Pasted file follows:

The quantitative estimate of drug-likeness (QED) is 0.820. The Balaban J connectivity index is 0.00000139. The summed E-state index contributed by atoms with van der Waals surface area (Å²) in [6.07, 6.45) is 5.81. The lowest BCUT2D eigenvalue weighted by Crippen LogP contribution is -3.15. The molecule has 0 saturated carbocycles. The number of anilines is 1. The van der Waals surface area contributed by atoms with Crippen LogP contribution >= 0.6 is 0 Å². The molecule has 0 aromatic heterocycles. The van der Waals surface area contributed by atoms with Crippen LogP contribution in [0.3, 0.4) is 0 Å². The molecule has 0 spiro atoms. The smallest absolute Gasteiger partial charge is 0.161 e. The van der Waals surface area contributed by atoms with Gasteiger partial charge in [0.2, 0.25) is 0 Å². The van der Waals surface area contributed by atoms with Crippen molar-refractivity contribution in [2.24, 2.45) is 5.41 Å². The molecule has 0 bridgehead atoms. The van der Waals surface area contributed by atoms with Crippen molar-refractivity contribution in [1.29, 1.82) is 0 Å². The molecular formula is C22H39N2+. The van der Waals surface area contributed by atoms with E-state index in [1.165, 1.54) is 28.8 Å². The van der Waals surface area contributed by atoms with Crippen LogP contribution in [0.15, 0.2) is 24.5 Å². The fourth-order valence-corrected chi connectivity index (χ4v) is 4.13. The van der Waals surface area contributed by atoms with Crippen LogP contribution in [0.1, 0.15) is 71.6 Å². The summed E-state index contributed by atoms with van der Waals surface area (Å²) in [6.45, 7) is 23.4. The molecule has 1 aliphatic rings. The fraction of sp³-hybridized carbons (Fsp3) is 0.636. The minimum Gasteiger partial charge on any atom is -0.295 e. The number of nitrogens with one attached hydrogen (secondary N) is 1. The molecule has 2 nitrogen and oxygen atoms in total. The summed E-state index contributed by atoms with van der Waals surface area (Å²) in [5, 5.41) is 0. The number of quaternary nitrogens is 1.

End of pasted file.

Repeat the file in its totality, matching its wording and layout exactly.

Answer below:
The quantitative estimate of drug-likeness (QED) is 0.820. The Balaban J connectivity index is 0.00000139. The summed E-state index contributed by atoms with van der Waals surface area (Å²) in [6.07, 6.45) is 5.81. The lowest BCUT2D eigenvalue weighted by Crippen LogP contribution is -3.15. The molecule has 0 saturated carbocycles. The number of anilines is 1. The van der Waals surface area contributed by atoms with Crippen LogP contribution >= 0.6 is 0 Å². The molecule has 0 aromatic heterocycles. The van der Waals surface area contributed by atoms with Crippen LogP contribution in [0.3, 0.4) is 0 Å². The molecule has 0 spiro atoms. The smallest absolute Gasteiger partial charge is 0.161 e. The van der Waals surface area contributed by atoms with Gasteiger partial charge in [0.2, 0.25) is 0 Å². The van der Waals surface area contributed by atoms with Crippen molar-refractivity contribution in [2.24, 2.45) is 5.41 Å². The molecule has 0 bridgehead atoms. The van der Waals surface area contributed by atoms with Crippen molar-refractivity contribution in [1.29, 1.82) is 0 Å². The molecular formula is C22H39N2+. The van der Waals surface area contributed by atoms with E-state index in [1.165, 1.54) is 28.8 Å². The van der Waals surface area contributed by atoms with Crippen LogP contribution in [0.15, 0.2) is 24.5 Å². The fourth-order valence-corrected chi connectivity index (χ4v) is 4.13. The van der Waals surface area contributed by atoms with Crippen LogP contribution in [0.1, 0.15) is 71.6 Å². The summed E-state index contributed by atoms with van der Waals surface area (Å²) in [6.45, 7) is 23.4. The molecule has 1 aliphatic rings. The fraction of sp³-hybridized carbons (Fsp3) is 0.636. The minimum Gasteiger partial charge on any atom is -0.295 e. The number of nitrogens with one attached hydrogen (secondary N) is 1. The molecule has 2 nitrogen and oxygen atoms in total. The summed E-state index contributed by atoms with van der Waals surface area (Å²) in [5, 5.41) is 0. The number of quaternary nitrogens is 1.